(Guest post by Greg Forster)
Over the past two weeks we’ve basically gone back to basics and done a ground up survey of why competition is preferable to technocracy (“scientifically” determine the “best” reforms and then strongarm schools into doing them).
Jay’s last post in particular, outlining why it’s better to build whole new institutions than try to gradually develop programmatic reforms within existing ones, made me want to step in with this point:
I think we who emphasize competition between different school models need to quit relying so heavily on the word “market” to describe the mechanism we’re trying to create. I’m not saying we should never use the word, I just think we’ve invested too heavily in it. Let’s focus on competition between different school models. If we can get people that far, which I think is very doable – consider how business-savvy the cool kids are; they know that competition is good and healthy – then we can let people think and discover what kind of mechanism creates that kind of competition. The realization that this mechanism is really a “market” can come later, or even never. Call it a bannana split if you want!
It’s bad enough that the word “market” is misleading to the many people who have limited conceptions of what a “market” is. For many if not most people “market” conjures up images of widget factories and green-eyeshade negotiations in which dollars and cents matter most. And you simply cannot deal with that by telling people that isn’t what a market “really” is. In a society like ours with no general social agreement on what counts as knowledge and meaning, it simply isn’t possible any longer to correct people’s misuse of words by telling them that the word “really” means something else. Not to them it doesn’t! And who are you to tell them their meaning is “wrong” while yours is “right”?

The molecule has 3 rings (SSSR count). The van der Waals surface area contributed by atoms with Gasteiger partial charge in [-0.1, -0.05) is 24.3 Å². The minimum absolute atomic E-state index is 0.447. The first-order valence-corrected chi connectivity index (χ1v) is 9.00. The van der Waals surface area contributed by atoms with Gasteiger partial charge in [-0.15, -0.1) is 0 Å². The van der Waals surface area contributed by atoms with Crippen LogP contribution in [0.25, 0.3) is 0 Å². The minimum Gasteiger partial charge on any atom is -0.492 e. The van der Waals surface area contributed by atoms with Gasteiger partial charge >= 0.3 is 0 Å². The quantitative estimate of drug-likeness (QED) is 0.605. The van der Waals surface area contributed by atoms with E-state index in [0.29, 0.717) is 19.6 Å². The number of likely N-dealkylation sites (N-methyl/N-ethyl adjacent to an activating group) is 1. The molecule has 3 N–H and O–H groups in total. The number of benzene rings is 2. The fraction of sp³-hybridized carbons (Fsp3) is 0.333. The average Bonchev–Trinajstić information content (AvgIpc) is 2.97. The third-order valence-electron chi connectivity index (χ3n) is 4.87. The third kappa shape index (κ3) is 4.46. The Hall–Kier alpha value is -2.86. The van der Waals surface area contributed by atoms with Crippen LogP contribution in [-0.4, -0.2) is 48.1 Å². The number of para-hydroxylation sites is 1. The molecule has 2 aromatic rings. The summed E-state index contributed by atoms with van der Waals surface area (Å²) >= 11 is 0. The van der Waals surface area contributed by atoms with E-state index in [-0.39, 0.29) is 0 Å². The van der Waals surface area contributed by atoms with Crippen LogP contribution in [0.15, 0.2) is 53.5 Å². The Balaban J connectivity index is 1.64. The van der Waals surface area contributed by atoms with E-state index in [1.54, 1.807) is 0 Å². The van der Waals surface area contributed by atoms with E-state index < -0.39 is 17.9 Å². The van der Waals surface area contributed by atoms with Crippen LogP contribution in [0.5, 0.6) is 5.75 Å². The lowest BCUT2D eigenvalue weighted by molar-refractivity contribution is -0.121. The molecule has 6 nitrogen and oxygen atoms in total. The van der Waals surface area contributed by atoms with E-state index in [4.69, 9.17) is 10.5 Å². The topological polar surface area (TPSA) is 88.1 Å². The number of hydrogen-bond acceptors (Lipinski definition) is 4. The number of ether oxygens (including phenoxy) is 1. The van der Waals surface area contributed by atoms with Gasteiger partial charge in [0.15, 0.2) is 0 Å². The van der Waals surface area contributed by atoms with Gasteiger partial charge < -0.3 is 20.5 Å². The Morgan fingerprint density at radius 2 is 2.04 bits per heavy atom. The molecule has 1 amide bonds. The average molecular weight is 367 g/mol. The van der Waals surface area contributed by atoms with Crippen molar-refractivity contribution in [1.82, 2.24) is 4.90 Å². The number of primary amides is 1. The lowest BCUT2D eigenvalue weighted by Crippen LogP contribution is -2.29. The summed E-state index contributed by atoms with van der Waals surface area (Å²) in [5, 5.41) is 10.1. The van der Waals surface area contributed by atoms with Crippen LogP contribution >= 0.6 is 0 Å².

But more importantly, I think shallow thinking about what counts as a “market” has infected too many people in the school choice movement itself. On Jay’s post I left a comment with a snippit from this 1988 article by Milton Friedman:
In some ways, referring to “the market” puts the discussion on the wrong basis. The market is not a cow to be milked; neither is it a sure-fire cure for all ills.
Well, here’s a passage from that article that I think the school choice movement would do well to ponder. Discussing the privatization of government-owned monopolies, with particular concern for the opening up of China’s economy, Milton writes:
One way to overcome the opposition to privatization, widely used in Britain is, as described by Robert Pool,
To identify potential opponents and cut them in on the deal, general by means of stock ownership. The specific applications of the principle are (1) employee stock ownership, and (2) popular capitalism…
A pitfall to be avoid in adopting such expedients is to sweeten the deal by converting a government monopoly into a private monopoly – which may be an improvement but falls far short of the desirable outcome. The U.S. Postal Service illustrates that pitfall as well as the fallacy that mimicking the form of private enterprise can achieve the substance. It was established as a supposedly independent government corporation that would not be subject to direct political influence and that would operate on market principles. That has hardly been the outcome, and understandably so. It remained a monopoly and did not develop a strong private interest in efficiency.
Isn’t that what we’re doing in the school choice movement now? Not a single existing school choice program – not one – is designed in a way that is attractive and supportive for educational entrepreneurs who want to create new school models? Re-read Jay’s post about creating new institutions that reinvent the school from the ground up. If you were one of the cool kids and wanted to start a school like that, would any of the existing school choice programs be attractive to you? Or are we just transitioning from a government monopoly system to a public/private oligopoly in which a small group of powerful school systems (government, Catholic, and a few others) divide the spoils and keep entrepreneurs outside in the cold?
Something to think about, anyway.